CMS Issues New Guidance Aimed at Addressing Care for Mental Illness


On November 13, 2018 CMS (as mandated by Congress in the 21st Century cures Act) issued a State Medicaid Director Letter providing states with guidance on both: (1) existing authority for states to provide support for adults with serious mental illness (SMI) and/or children with a serious emotional disturbance (SED); and (2) a new demonstration opportunity  to permit states to offer care for certain individuals with serious mental illness residing in Institutions for Mental Disease (IMDs). The letter comes at a time when CMS is broadly looking to make gains in addressing mental illness. CMS notes in the letter that more than 10.4 million adults currently suffer from an SMI (defined as a diagnosis with a mental, behavioral, or emotional disorder that has substantially interfered with an individual’s performance of one or more activities daily living, or ADLs), yet the rate of treatment for this population is only 65% (with treatment rates remaining stagnant over the last decade). Rates of treatment for children with a SED (defined as a child diagnosed with a condition that results in a functional impairment in daily life) are worse – rates of treatment for this population are only 41%. Particularly in light of the high costs associated with this population — adults with SMI comprise about half of the dual eligible population — as well as the growing overlap between mental health and substance use disorders, the letter comes at a much needed time for those states and mental health care providers working to address and treat mental illness.

Existing Authorities to Address Mental Illness

The letter begins by addressing strategies states can employ, under existing authorities, to support innovative service delivery systems for adults with SMI and children with SED.  CMS identifies five broad strategies states can employ to address mental illness under existing authority (i.e. without employing a waiver):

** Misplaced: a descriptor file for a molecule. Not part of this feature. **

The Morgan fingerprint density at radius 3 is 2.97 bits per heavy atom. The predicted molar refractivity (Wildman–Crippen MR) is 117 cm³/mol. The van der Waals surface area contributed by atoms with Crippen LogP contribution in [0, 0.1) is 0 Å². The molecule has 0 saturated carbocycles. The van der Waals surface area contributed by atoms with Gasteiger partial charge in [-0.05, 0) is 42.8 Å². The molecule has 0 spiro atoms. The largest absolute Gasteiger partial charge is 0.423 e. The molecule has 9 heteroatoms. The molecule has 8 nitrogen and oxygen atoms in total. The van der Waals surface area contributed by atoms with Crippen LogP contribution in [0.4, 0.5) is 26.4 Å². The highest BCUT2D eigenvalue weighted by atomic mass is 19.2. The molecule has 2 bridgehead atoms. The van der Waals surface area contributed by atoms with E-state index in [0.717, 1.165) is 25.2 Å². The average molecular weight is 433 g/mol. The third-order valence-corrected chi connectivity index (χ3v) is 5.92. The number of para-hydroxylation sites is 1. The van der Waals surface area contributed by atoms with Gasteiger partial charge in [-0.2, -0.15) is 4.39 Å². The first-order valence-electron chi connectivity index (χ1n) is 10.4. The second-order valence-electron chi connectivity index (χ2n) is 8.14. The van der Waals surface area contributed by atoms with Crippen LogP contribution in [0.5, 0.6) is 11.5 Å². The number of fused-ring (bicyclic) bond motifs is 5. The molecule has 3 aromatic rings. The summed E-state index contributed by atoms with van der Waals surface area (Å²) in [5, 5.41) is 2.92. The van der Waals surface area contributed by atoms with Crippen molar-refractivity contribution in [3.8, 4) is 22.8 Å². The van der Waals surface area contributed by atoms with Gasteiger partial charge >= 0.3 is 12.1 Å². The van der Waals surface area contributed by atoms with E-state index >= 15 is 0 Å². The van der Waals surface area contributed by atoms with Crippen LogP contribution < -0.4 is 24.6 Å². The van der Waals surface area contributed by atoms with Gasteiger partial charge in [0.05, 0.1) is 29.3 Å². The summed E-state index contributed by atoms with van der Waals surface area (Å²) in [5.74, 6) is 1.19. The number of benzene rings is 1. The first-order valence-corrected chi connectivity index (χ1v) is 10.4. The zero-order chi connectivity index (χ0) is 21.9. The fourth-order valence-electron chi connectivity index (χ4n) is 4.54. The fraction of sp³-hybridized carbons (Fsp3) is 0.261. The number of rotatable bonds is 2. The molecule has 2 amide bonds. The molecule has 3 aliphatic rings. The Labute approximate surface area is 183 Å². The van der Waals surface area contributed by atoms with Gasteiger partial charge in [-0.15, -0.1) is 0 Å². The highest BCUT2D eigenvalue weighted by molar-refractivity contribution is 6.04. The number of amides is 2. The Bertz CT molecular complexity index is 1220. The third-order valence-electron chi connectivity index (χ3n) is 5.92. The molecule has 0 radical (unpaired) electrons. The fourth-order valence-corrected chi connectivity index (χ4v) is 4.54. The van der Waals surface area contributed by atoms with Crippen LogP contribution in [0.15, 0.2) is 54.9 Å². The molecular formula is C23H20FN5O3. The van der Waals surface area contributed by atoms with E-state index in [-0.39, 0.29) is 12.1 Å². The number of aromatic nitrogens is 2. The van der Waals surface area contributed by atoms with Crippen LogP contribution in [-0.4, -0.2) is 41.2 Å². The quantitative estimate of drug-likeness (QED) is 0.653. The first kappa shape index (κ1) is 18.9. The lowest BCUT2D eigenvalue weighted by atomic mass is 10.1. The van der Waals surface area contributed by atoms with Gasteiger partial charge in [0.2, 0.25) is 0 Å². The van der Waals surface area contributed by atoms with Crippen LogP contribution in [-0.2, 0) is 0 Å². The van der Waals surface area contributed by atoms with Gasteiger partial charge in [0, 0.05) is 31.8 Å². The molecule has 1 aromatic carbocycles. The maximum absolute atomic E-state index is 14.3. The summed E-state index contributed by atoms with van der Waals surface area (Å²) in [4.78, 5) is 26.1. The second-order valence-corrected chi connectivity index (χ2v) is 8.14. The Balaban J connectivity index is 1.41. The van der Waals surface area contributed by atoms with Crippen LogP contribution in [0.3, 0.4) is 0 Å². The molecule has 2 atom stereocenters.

1. Earlier identification and engagement in treatment
  2. Integration of mental health care and primary care
  3. Improved access to services across the continuum of care, including crisis stabilization services
  4. Better care-coordination and transitions to community-based care
  5. Increased access to evidence-based services that address social risk factors

The letter describes each of these strategies in detail, as well as ways in which states can access federal matching funds (FFP) associated with each of the strategies. For example, CMS explains the ability of states to access enhanced Federal matching dollars for the development by the state of data-sharing capabilities between hospitals and community-based mental health providers. CMS also discusses a variety of evidence-based care models that can be employed by states, including the Collaborative Care Model (designed to integrate specialty mental health care into primary care settings) and the Coordinated Specialty Care Model (designed to identify and engage individuals with SMI as soon as possible in treatment with specialized mental health providers.)

SMI/SED Demonstration Opportunity